Personal Social Health Economic Education (PSHE)
Miss Blake is our PSHE Leader.
What is our approach to PSHE?
At All Saints MAT we currently offer a broad and balanced SEL (Social and emotional Learning) curriculum which is embedded into our schools curriculum, ethos and values. This is taught through six themes; Our Community, Social Skills, Managing Feelings, Empathy, Motivation and Self-awareness. Each half term the theme changes. The language and vocabulary related to that particular theme is displayed in the classroom and taught and modelled through Devotions (assembly), playground chat, and throughout everyday lessons and routines. SEL runs through everything we do and is a part of our daily practice and ethos of the school.
With the new statutory PSHE framework proceeding ahead for September 2020, our school aims to develop and introduce a PSHE curriculum that will be taught alongside our SEL curriculum.
The intention is to implement a PSHE curriculum that is tailored to meet the needs of our pupils and will enable children to access the wider curriculum and prepare them to be a global citizen now and in their future roles within our local and global community. Being an inner-city school, we as practitioners are aware of some of the challenges and experiences that our children may face. The vision is that through a combination of SEL and PSHE our children will know more, remember more and understand more about the world in which we live, thus growing to be well-rounded individuals.
PSHE when taught well, should help keep children and young people safe, physically and emotionally healthy and prepared for life and work. Research suggests that the skills and attributes acquired through PSHE education have a significant impact on pupils' academic achievement, employability and future life chances.
PSHE is taught using a whole school thematic approach, specific themes are taught at specific times of the year, in order to fit in with our schools’ annual events. The themes are planned and developed throughout each year group to ensure that we have a planned, progressive Curriculum which builds on prior knowledge and skills from EYFS to the end of KS2.
What does PSHE look like in the classroom?
Teachers have received in-house training on how to plan and implement a PSHE unit relevant to the phase that they teach. We are currently using PSHE Association, who offer a range of lesson plans, guidance and planning tools which help teachers to deliver safe and effective PSHE education. Staff are also encouraged to seek and use other sites to aid them with their planning i.e. Twinkl, and TES.
As PSHE is not a core subject and does not always require written or evidenced work, assessment is an ongoing process that takes on many shapes and forms. Forms of assessment include:
- Sticky labels (writing down pupils’ responses)
- Completed work
- A change in their behaviour (pupils maturing)
- Practical projects (outcome)
- Quiz, tick sheets, multiple choice questions
Vocabulary for SEL is display half termly in each phase. This means children can name all 6 SEL themes and often use the language/ vocabulary during lesson and at various points of the day (playground chat, Devotion, class assembly etc.) and during their day to day conversations.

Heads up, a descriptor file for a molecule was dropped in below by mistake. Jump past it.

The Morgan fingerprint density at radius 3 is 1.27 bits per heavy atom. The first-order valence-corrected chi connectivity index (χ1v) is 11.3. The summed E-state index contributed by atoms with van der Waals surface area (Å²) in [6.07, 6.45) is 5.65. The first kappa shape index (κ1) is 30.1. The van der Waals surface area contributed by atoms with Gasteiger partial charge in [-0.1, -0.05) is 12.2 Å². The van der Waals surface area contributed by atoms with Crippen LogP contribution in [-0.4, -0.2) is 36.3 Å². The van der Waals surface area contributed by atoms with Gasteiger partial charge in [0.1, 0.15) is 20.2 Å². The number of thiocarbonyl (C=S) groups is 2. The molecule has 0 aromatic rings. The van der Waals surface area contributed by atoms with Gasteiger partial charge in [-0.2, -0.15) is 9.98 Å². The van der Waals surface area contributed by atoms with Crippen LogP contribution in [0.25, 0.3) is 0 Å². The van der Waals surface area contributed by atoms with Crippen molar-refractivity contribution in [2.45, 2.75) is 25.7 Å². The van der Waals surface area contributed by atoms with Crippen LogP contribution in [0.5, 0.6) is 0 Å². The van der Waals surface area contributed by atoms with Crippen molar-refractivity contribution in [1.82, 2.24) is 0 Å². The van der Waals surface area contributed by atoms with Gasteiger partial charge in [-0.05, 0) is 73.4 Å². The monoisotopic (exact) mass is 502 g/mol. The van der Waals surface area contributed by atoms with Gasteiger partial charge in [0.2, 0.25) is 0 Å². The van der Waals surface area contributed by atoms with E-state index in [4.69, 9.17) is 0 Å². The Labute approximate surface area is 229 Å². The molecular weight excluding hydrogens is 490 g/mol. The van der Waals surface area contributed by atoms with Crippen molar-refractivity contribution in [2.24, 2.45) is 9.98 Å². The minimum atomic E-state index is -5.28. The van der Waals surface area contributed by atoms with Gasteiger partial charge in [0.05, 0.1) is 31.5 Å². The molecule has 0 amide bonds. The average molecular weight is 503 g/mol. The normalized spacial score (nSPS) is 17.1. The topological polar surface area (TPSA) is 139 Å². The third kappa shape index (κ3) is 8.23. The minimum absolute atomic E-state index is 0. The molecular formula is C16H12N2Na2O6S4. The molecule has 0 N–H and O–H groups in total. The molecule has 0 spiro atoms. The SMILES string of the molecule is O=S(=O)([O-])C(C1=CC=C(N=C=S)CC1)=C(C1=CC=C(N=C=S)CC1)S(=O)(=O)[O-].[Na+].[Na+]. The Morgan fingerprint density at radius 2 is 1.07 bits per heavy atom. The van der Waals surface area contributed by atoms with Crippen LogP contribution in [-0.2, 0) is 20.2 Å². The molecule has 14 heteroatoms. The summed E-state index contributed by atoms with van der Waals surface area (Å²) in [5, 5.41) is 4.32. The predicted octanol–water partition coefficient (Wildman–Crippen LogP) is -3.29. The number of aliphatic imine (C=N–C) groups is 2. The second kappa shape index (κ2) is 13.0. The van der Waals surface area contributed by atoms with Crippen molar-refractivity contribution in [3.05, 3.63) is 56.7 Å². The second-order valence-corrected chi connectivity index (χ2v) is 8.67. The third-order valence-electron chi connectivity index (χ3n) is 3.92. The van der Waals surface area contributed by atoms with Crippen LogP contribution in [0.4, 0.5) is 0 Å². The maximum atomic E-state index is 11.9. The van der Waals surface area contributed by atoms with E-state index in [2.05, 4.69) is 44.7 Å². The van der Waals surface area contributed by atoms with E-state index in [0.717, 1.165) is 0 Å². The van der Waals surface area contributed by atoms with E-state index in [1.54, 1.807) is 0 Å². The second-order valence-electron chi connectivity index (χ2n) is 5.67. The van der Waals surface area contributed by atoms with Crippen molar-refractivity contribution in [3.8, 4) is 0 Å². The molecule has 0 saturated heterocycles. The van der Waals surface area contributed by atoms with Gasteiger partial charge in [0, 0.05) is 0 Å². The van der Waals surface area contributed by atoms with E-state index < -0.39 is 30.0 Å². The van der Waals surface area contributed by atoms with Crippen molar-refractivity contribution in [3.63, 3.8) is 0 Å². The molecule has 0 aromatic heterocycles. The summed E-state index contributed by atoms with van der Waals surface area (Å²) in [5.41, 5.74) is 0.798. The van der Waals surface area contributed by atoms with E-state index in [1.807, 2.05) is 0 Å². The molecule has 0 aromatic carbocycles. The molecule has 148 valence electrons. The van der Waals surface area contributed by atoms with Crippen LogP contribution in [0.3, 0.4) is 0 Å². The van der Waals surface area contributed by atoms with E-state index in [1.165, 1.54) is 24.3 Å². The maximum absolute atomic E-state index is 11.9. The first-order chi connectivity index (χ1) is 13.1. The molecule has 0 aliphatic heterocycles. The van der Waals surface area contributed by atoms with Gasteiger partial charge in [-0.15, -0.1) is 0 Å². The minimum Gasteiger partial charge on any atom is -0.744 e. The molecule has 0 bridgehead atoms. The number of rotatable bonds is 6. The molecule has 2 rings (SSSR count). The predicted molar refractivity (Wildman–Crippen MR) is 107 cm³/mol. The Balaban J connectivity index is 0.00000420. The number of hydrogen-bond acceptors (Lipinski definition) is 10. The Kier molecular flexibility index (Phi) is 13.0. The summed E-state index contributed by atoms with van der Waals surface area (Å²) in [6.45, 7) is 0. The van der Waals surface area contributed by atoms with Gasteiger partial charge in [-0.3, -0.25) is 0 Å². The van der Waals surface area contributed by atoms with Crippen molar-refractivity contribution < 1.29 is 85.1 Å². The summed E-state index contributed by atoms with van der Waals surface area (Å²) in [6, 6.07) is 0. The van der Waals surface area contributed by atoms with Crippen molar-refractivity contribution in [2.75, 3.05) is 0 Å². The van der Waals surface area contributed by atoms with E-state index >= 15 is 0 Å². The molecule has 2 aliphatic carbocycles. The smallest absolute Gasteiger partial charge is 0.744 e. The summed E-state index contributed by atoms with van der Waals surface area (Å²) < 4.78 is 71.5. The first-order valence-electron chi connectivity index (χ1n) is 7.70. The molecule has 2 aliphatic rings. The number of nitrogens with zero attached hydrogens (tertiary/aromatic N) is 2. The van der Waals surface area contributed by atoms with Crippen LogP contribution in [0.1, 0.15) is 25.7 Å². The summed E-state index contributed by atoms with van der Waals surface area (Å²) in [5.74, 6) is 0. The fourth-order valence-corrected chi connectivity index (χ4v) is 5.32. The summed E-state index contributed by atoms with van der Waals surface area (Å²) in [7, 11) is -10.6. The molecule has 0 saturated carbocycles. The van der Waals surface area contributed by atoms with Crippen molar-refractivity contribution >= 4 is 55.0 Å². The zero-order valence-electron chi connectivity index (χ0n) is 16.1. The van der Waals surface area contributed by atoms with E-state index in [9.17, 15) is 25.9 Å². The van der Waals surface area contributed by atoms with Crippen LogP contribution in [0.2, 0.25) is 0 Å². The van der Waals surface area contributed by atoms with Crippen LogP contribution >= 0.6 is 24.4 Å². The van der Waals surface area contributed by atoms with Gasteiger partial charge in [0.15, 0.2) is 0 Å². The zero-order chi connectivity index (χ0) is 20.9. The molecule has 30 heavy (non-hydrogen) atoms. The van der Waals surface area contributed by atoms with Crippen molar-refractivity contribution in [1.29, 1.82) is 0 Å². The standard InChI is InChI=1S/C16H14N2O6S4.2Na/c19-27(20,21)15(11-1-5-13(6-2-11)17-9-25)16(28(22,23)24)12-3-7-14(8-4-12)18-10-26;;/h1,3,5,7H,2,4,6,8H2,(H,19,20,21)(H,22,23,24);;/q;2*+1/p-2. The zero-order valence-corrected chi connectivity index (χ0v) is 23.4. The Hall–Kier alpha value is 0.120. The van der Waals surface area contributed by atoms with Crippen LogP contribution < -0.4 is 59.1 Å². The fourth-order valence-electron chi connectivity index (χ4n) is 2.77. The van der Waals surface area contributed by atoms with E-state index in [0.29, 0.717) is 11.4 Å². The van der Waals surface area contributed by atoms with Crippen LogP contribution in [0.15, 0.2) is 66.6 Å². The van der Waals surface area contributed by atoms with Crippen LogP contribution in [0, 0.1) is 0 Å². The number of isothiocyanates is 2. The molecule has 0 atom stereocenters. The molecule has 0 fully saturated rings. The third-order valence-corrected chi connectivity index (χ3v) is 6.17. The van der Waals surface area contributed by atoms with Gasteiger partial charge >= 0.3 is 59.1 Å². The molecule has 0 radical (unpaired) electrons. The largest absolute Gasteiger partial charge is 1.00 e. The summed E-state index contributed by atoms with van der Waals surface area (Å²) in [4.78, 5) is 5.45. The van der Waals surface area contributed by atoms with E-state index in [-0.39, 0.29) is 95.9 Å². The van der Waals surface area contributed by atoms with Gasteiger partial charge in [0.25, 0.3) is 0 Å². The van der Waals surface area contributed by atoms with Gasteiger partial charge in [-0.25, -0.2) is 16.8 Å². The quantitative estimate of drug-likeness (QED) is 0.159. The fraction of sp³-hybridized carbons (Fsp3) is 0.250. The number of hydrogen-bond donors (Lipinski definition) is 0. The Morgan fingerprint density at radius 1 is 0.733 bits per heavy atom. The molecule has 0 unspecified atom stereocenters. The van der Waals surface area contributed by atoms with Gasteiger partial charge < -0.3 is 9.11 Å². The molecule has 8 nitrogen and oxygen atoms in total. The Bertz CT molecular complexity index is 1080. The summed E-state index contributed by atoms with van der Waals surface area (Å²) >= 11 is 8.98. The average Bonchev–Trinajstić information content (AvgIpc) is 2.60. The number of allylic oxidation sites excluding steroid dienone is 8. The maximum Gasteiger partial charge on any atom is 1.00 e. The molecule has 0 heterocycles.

PSHE lessons are often discussion based and involve circle time, role play, debates, Q&A, etc. and are linked to real life scenarios and events. This means that pupils can relate to and identify themselves within lessons taught.
PSHE is taught as a stand-alone lesson but also as part of a whole school thematic approach. Specific themes are taught at specific times of the year, in order to fit in with our schools’ annual events i.e. ‘belonging to a community’ has been mapped out to fit in with our SEL topic ‘Our Community’, Devotions and our settling in weeks.
PSHE also has various cross curricular links with other subjects areas such as science, computing and R.E. and although it is not a core subject it develops the whole child developing skills and qualities that are transferrable and helps to enhance learning in wider curriculum and in the real world.
How do we measure success in PSHE?
As PSHE does not take on the traditional forms of assessment, it is evident that a child is making progress based on their growth and level of maturity. It is evident when a child is making progress by the way they speak and the vocabulary that is used.
PSHE is a fun an engaging lesson which allows the children to relax, as they are not assessed on their academically ability. They are free to discuss and ask questions based on things that they see or experience in their life outside of school. Pupils are not always expected to produce written work which allows all pupils to access and take part in discussions and learning.
Work is recorded using a class floor book which the older children (UKS2) are encouraged to take ownership off. However, this is not compulsory.
PSHE lessons are engaging, interesting for the child, with a buzz of learning in the atmosphere. Lessons are enjoyable and offer children a safe and comfortable space to learn and ask questions and make comments.
We can see PSHE developing the following skills knowledge and attitudes:
- Children building resilience and coping strategies & tolerance
- Confident risk taking children
- Developing understanding of how the world works, British laws and values
- Sense of belonging
- Healthy safe children
Click here for 'Curriculum Map for PSHE'
Click here for 'Progression of Skills and Key Vocabulary in PSHE'